ECEN 5817 Resonant and Soft-Switching Techniques in Power Electronics 16 Lectures 39-40 Another application of the ZVT: DC Transformer Operate at a fixed conversion ratio with high duty cycle, leading to high efficiency—avoids the problems of circulating currents Use other elements in the system to regulate voltage PFC AC line ZVT DC-DCLoad DC-DC Load DC-DC Load isolation 350 V 5 V1 V

17
ECEN 5817 Resonant and Soft-Switching Techniques in Power Electronics 17 Lectures 39-40 Active clamp circuits Can be viewed as a lossless voltage-clamp snubber that employs a current-bidirectional switch See Vinciarelli patent (1982) for use in forward converter Related to other half-bridge ZVS circuits Can be added to the transistor in any PWM converter Not only adds ZVS to forward converter, but also resets transformer better, leading to better transistor utilization than conventional reset circuit

18
ECEN 5817 Resonant and Soft-Switching Techniques in Power Electronics 18 Lectures 39-40 The conventional forward converter Max v ds = 2V g + ringing Limited to D < 0.5 On-state transistor current is P/DV g Magnetizing current must operate in DCM Peak transistor voltage occurs during transformer reset Could reset the transformer with less voltage if interval 3 were reduced

19
ECEN 5817 Resonant and Soft-Switching Techniques in Power Electronics 19 Lectures 39-40 The active-clamp forward converter Better transistor/transformer utilization ZVS Not limited to D < 0.5 Transistors are driven in usual half-bridge manner:

20
ECEN 5817 Resonant and Soft-Switching Techniques in Power Electronics 20 Lectures 39-40 Approximate analysis: ignore resonant transitions, dead times, and resonant elements

21
ECEN 5817 Resonant and Soft-Switching Techniques in Power Electronics 21 Lectures 39-40 Charge balance V b can be viewed as a flyback converter output. By use of a current-bidirectional switch, there is no DCM, and L M operates in CCM.

22
ECEN 5817 Resonant and Soft-Switching Techniques in Power Electronics 22 Lectures 39-40 Peak transistor voltage Max v ds = V g + V b = V g /D’ which is less than the conventional value of 2 V g when D > 0.5 This can be used to considerable advantage in practical applications where there is a specified range of V g

23
ECEN 5817 Resonant and Soft-Switching Techniques in Power Electronics 23 Lectures 39-40 Design example 270 V ≤ V g ≤ 350 V max P load = P = 200 W Compare designs using conventional 1:1 reset winding and using active clamp circuit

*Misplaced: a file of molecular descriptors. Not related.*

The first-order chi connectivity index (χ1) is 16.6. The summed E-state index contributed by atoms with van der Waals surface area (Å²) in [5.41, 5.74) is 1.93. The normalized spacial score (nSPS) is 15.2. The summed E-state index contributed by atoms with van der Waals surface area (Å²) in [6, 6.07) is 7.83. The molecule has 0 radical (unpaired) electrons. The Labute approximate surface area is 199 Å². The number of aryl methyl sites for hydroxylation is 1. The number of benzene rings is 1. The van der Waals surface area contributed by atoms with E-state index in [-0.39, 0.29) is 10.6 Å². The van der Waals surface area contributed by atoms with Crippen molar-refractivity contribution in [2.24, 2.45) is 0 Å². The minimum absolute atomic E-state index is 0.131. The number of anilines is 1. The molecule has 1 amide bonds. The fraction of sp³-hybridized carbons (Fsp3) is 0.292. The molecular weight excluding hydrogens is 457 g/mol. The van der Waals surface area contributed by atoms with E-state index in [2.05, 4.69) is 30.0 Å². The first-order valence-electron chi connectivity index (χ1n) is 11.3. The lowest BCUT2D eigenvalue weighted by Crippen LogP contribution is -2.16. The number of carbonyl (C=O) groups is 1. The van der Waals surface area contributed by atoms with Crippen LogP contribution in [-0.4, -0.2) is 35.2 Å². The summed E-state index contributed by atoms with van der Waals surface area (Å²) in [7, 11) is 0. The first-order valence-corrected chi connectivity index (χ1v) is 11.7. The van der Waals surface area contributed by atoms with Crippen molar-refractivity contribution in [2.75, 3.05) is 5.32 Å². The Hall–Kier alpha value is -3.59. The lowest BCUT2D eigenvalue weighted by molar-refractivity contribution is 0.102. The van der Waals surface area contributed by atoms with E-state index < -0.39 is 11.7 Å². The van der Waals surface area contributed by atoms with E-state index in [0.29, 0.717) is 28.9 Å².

24
ECEN 5817 Resonant and Soft-Switching Techniques in Power Electronics 24 Lectures 39-40 Conventional case Peak v ds = 2V g + ringing = 700 V + ringing Let’s let max D = 0.5 (at V g = 270 V), which is optimistic Then min D (at V g = 350 V) is (0.5)(270)/(350) = 0.3857 The on-state transistor current, neglecting ripple, is given by i g = DnI = Di d-on with P = 200 W = V g i g = DV g i d-on So i d-on = P/DV g = (200W) / (0.5)(270 V) = 1.5 A

25
ECEN 5817 Resonant and Soft-Switching Techniques in Power Electronics 25 Lectures 39-40 Active clamp case: scenario #1 Suppose we choose the same turns ratio as in the conventional design. Then the converter operates with the same range of duty cycles, and the on-state transistor current is the same. But the transistor voltage is equal to V g / D’, and is reduced: At V g = 270 V:D = 0.5peak v ds = 540 V At V g = 350 V:D = 0.3857peak v ds = 570 V which is considerably less than 700 V

26
ECEN 5817 Resonant and Soft-Switching Techniques in Power Electronics 26 Lectures 39-40 Active clamp case: scenario #2 Suppose we operate at a higher duty cycle, say, D = 0.5 at V g = 350 V. Then the transistor voltage is equal to V g / D’, and is similar to the conventional design under worst-case conditions: At V g = 270 V:D = 0.648peak v ds = 767 V At V g = 350 V:D = 0.5peak v ds = 700 V But we can use a lower turns ratio that leads to lower reflected current in Q1: i d-on = P/DV g = (200W) / (0.5)(350 V) = 1.15 A

Similar presentations

© 2019 SlidePlayer.com Inc.

All rights reserved.

To make this website work, we log user data and share it with processors. To use this website, you must agree to our Privacy Policy, including cookie policy.

Ads by Google